Farrell: That’s the business model now, right? Let’s start with Darksiders. Launches in a couple of months. I think that’s another demonstration of our commitment to what we said we were going to do. We said quality core games in a good window. The team came to us a couple of months ago and said, you know, we knew the game was good, but to get it to where it needs to be, we need a couple more months. You know the financial situation of the company. Tough call. But I said, you know what? We said we’re going to do quality games, and we’re going to do quality games. Team, you have an additional two months. I think it’s going to be reflected in the quality.

And also, we checked around in terms of what’s a better window for launching the game? I personally picked up the phone with a couple of key retailers and said, you know, let’s make the right decision here. And we did the right thing for the product. Again, we said we were going to do it, we’re doing it.

One of the pleasant surprises for me this show was Metro. I’ve always been a fan. I don’t know if you remember all the way back to S.T.A.L.K.E.R. — then that same team left and formed a new team to do the original Metro for us. Once again, they needed a little more time with the game. We gave them the time. We’re going to put it away from all the other shooters coming out this holiday, away from Halo, away from Call of Duty.

I think we’re going to have a good window. It’s a unique product, right? Where can THQ stand out? Competing with 100-million-dollar budgets? Probably not. But a new world you’ve never been to before with a feeling and an ambiance that gamers can’t get elsewhere? That’s super cool about Metro. And gamers are recognizing it. So again, time, positioning in the market, competitive window release. We’re doing the right thing by our games.

GamesBeat: And then the UFC thing, was that predictable? Or was that a surprise?

Farrell: Well, it wasn’t a surprise to us. It was something that we were very interested in. We’ve been very clear. Our CFO Paul Pucino has said the break-even on a game is around two million units, plus or minus. We’ve also said that we’ve done about 1.4 million units of UFC 3. An 86-rated Metacritic game, you know what that means in the sports world — that’s really hard to do. Some people did connect those dots.

We were being asked a question: Why are you continuing on with this? Personally, I almost hate to admit this. I love the sport. I have a lot of respect for the Fertittas and Dana White. It’s been a great brand for us, but for us the ability to get cash and invest in things that are more core to our strategy, great for us. Will UFC be a better platform on EA Sports? I’m sure that’s the hope at EA and the UFC, and honestly, we wish them well. I hope to keep going to the events. It’s a win-win-win here.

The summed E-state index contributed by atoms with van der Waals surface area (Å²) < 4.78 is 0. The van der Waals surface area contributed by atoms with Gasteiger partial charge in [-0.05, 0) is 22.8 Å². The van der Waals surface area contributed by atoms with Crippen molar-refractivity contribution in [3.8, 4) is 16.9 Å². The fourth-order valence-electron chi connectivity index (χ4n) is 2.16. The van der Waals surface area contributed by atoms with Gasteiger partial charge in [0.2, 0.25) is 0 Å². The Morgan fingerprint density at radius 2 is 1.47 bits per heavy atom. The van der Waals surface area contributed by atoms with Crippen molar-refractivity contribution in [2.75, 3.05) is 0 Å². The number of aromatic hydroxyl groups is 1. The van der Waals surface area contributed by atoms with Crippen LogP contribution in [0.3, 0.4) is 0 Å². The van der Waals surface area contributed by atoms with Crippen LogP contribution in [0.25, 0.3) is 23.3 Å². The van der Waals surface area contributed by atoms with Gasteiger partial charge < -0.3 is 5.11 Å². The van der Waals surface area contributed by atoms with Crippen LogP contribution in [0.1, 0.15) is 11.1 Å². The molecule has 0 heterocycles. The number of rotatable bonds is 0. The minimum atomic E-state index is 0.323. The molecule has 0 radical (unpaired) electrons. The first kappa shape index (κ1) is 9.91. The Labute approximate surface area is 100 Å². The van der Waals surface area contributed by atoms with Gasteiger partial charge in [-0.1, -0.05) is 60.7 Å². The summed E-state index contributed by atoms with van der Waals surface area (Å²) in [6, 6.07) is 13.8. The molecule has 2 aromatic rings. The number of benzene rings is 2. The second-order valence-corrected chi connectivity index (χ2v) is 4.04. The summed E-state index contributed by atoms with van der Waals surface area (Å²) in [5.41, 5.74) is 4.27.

GamesBeat: I guess it helps that you can get out from under some financial obligations there, that keep on ratcheting up on the marketing… That would have been a burden?

Farrell: Yeah, that and ongoing development on something that wasn’t working for us. Again, great brand, and again, we wish them very well, but again… I think all parties are absolutely delighted with the outcome.

GamesBeat: Have you decided what to do with the studio?

Farrell: Yes, in fact I got an email this morning from Debbie Adelsberg. We’re doing a job fair there. There are several studios and game companies, including us, interviewing. It’s a rather small studio. There were 44 people there, some really talented people we hope will take positions with us at some of our other studios. We’re actively seeking to place them in new positions. It’s a good team. I hate to see those guys go. We’re doing what we can to make sure that they land on their feet.

GamesBeat: That’s got to be tough. It seems like you have to act fast.

Farrell: Well, the business is changing. You asked me before about my position. My job is to make the tough calls. I take it very seriously when I have to make these tough calls. I’m personally close to the studio heads and some of those key people. You should probably talk to them. They realize the difficulty of this decision, and they respect it. It’s not good for them, but I have a great amount of respect for Scott and his team there. Again, it was a tough call, but that comes with the territory.

GamesBeat: Do you feel like you have enough of a space, still, for studios? Enough to do whatever you need to please the investor base?

Farrell: The emphatic answer is yes. Before Jason Rubin joined us, I had asked him, and he agreed, to visit all the studios, make an assessment. I wanted to understand what we had. I wish he were here because it’s better for him to speak for himself than me speaking for him, but I think he’s quoted in a few other things….

We have a tremendous amount of talent in our four studios. We could talk, if you’d like, individually about what we think of their positioning. Studios with track records, real talent, and the ability to make really good games. We also have some of the best externals working for us. Metro is an external, too. Crytek is building our next version of Homefront. Pretty soon, we’ll be talking more about the game that Turtle Rock, the creators of Left 4 Dead, are doing for us. So we have a strong internal team, and I think with a guy like Jason who is a respected industry veteran who has made and built great franchises, I think we can continue to attract both internal and external talent.